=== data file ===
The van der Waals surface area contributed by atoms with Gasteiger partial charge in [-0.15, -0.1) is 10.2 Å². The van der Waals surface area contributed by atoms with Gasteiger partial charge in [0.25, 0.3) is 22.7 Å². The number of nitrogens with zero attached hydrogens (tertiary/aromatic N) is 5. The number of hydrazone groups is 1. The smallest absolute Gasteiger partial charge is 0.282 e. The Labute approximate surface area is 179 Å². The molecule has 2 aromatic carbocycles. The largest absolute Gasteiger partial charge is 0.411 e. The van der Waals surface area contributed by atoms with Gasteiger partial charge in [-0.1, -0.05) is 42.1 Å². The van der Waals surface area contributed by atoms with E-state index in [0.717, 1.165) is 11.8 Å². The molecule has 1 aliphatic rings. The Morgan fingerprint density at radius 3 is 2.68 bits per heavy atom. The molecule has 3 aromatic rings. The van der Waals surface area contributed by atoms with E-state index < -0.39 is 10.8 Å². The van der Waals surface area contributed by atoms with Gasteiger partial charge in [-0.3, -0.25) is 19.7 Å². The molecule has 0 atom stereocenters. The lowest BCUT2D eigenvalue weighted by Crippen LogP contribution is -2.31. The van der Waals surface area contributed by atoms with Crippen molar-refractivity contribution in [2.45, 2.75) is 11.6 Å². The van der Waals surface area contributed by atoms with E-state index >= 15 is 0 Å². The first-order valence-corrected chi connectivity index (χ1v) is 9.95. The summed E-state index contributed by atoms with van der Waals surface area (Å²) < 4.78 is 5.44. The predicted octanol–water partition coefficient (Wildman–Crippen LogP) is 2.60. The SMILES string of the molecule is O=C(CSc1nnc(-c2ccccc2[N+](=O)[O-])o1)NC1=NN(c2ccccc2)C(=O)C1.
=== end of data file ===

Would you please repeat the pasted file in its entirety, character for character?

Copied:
The van der Waals surface area contributed by atoms with Gasteiger partial charge in [-0.15, -0.1) is 10.2 Å². The van der Waals surface area contributed by atoms with Gasteiger partial charge in [0.25, 0.3) is 22.7 Å². The number of nitrogens with zero attached hydrogens (tertiary/aromatic N) is 5. The number of hydrazone groups is 1. The smallest absolute Gasteiger partial charge is 0.282 e. The Labute approximate surface area is 179 Å². The molecule has 2 aromatic carbocycles. The largest absolute Gasteiger partial charge is 0.411 e. The van der Waals surface area contributed by atoms with Gasteiger partial charge in [-0.1, -0.05) is 42.1 Å². The van der Waals surface area contributed by atoms with E-state index in [0.717, 1.165) is 11.8 Å². The molecule has 1 aliphatic rings. The Morgan fingerprint density at radius 3 is 2.68 bits per heavy atom. The molecule has 3 aromatic rings. The van der Waals surface area contributed by atoms with E-state index < -0.39 is 10.8 Å². The van der Waals surface area contributed by atoms with Gasteiger partial charge in [-0.3, -0.25) is 19.7 Å². The molecule has 0 atom stereocenters. The lowest BCUT2D eigenvalue weighted by Crippen LogP contribution is -2.31. The van der Waals surface area contributed by atoms with Crippen molar-refractivity contribution in [2.45, 2.75) is 11.6 Å². The van der Waals surface area contributed by atoms with E-state index >= 15 is 0 Å². The first-order valence-corrected chi connectivity index (χ1v) is 9.95. The summed E-state index contributed by atoms with van der Waals surface area (Å²) < 4.78 is 5.44. The predicted octanol–water partition coefficient (Wildman–Crippen LogP) is 2.60. The SMILES string of the molecule is O=C(CSc1nnc(-c2ccccc2[N+](=O)[O-])o1)NC1=NN(c2ccccc2)C(=O)C1.